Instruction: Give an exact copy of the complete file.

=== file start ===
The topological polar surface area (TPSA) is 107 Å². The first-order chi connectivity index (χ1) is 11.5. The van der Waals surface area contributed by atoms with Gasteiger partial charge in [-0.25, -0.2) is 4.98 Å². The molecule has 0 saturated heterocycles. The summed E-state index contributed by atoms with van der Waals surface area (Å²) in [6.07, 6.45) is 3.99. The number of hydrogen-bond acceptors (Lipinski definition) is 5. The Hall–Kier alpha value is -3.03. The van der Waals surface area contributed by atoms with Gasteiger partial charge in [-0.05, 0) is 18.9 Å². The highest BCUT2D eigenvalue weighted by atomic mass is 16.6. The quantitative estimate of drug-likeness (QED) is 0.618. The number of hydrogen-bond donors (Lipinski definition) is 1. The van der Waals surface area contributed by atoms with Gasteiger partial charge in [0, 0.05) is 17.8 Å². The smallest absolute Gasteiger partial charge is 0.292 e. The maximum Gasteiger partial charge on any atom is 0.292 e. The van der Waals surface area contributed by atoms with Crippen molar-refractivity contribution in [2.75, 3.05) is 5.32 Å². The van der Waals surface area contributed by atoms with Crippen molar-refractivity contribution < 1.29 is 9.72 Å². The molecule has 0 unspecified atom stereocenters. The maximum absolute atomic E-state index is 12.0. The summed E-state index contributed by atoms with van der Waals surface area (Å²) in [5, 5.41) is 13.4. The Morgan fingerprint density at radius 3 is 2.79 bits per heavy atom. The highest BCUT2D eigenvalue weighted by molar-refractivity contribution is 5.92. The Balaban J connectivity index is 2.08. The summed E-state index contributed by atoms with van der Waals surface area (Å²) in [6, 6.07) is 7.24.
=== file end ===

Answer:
The topological polar surface area (TPSA) is 107 Å². The first-order chi connectivity index (χ1) is 11.5. The van der Waals surface area contributed by atoms with Gasteiger partial charge in [-0.25, -0.2) is 4.98 Å². The molecule has 0 saturated heterocycles. The summed E-state index contributed by atoms with van der Waals surface area (Å²) in [6.07, 6.45) is 3.99. The number of hydrogen-bond acceptors (Lipinski definition) is 5. The Hall–Kier alpha value is -3.03. The van der Waals surface area contributed by atoms with Gasteiger partial charge in [-0.05, 0) is 18.9 Å². The highest BCUT2D eigenvalue weighted by atomic mass is 16.6. The quantitative estimate of drug-likeness (QED) is 0.618. The number of hydrogen-bond donors (Lipinski definition) is 1. The van der Waals surface area contributed by atoms with Gasteiger partial charge in [0, 0.05) is 17.8 Å². The smallest absolute Gasteiger partial charge is 0.292 e. The maximum Gasteiger partial charge on any atom is 0.292 e. The van der Waals surface area contributed by atoms with Crippen molar-refractivity contribution in [2.75, 3.05) is 5.32 Å². The van der Waals surface area contributed by atoms with Crippen molar-refractivity contribution < 1.29 is 9.72 Å². The molecule has 0 unspecified atom stereocenters. The maximum absolute atomic E-state index is 12.0. The summed E-state index contributed by atoms with van der Waals surface area (Å²) in [5, 5.41) is 13.4. The Morgan fingerprint density at radius 3 is 2.79 bits per heavy atom. The highest BCUT2D eigenvalue weighted by molar-refractivity contribution is 5.92. The Balaban J connectivity index is 2.08. The summed E-state index contributed by atoms with van der Waals surface area (Å²) in [6, 6.07) is 7.24.